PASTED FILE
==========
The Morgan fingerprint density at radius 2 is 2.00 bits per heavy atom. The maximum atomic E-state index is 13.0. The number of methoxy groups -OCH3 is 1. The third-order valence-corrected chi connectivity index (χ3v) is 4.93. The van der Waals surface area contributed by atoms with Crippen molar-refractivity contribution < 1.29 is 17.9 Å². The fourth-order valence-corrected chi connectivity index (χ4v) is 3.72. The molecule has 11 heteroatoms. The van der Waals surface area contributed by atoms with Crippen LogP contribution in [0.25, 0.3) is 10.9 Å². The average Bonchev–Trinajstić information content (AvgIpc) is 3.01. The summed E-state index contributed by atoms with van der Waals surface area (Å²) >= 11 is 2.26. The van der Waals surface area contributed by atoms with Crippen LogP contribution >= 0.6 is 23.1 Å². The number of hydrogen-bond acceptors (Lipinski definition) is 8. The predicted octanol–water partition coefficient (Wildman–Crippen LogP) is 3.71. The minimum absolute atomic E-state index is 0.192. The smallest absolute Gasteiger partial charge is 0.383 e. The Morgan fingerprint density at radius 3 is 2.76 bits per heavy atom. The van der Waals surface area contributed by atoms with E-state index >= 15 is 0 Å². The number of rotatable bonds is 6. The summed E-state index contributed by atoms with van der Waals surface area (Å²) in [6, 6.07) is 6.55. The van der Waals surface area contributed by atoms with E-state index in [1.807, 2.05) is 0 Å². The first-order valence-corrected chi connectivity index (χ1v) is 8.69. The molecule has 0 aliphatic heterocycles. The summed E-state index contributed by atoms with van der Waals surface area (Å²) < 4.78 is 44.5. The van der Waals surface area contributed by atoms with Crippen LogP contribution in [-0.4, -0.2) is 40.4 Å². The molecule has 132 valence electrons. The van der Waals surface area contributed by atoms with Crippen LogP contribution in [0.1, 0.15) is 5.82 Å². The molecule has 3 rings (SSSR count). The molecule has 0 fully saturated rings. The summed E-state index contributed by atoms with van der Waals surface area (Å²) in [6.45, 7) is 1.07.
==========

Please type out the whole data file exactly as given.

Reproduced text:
The Morgan fingerprint density at radius 2 is 2.00 bits per heavy atom. The maximum atomic E-state index is 13.0. The number of methoxy groups -OCH3 is 1. The third-order valence-corrected chi connectivity index (χ3v) is 4.93. The van der Waals surface area contributed by atoms with Crippen molar-refractivity contribution < 1.29 is 17.9 Å². The fourth-order valence-corrected chi connectivity index (χ4v) is 3.72. The molecule has 11 heteroatoms. The van der Waals surface area contributed by atoms with Crippen LogP contribution in [0.25, 0.3) is 10.9 Å². The average Bonchev–Trinajstić information content (AvgIpc) is 3.01. The summed E-state index contributed by atoms with van der Waals surface area (Å²) >= 11 is 2.26. The van der Waals surface area contributed by atoms with Crippen LogP contribution >= 0.6 is 23.1 Å². The number of hydrogen-bond acceptors (Lipinski definition) is 8. The predicted octanol–water partition coefficient (Wildman–Crippen LogP) is 3.71. The minimum absolute atomic E-state index is 0.192. The smallest absolute Gasteiger partial charge is 0.383 e. The Morgan fingerprint density at radius 3 is 2.76 bits per heavy atom. The van der Waals surface area contributed by atoms with E-state index >= 15 is 0 Å². The number of rotatable bonds is 6. The summed E-state index contributed by atoms with van der Waals surface area (Å²) in [6, 6.07) is 6.55. The van der Waals surface area contributed by atoms with E-state index in [1.807, 2.05) is 0 Å². The first-order valence-corrected chi connectivity index (χ1v) is 8.69. The molecule has 0 aliphatic heterocycles. The summed E-state index contributed by atoms with van der Waals surface area (Å²) < 4.78 is 44.5. The van der Waals surface area contributed by atoms with Crippen LogP contribution in [-0.4, -0.2) is 40.4 Å². The molecule has 132 valence electrons. The van der Waals surface area contributed by atoms with Crippen LogP contribution in [0.1, 0.15) is 5.82 Å². The molecule has 3 rings (SSSR count). The molecule has 0 fully saturated rings. The summed E-state index contributed by atoms with van der Waals surface area (Å²) in [6.45, 7) is 1.07.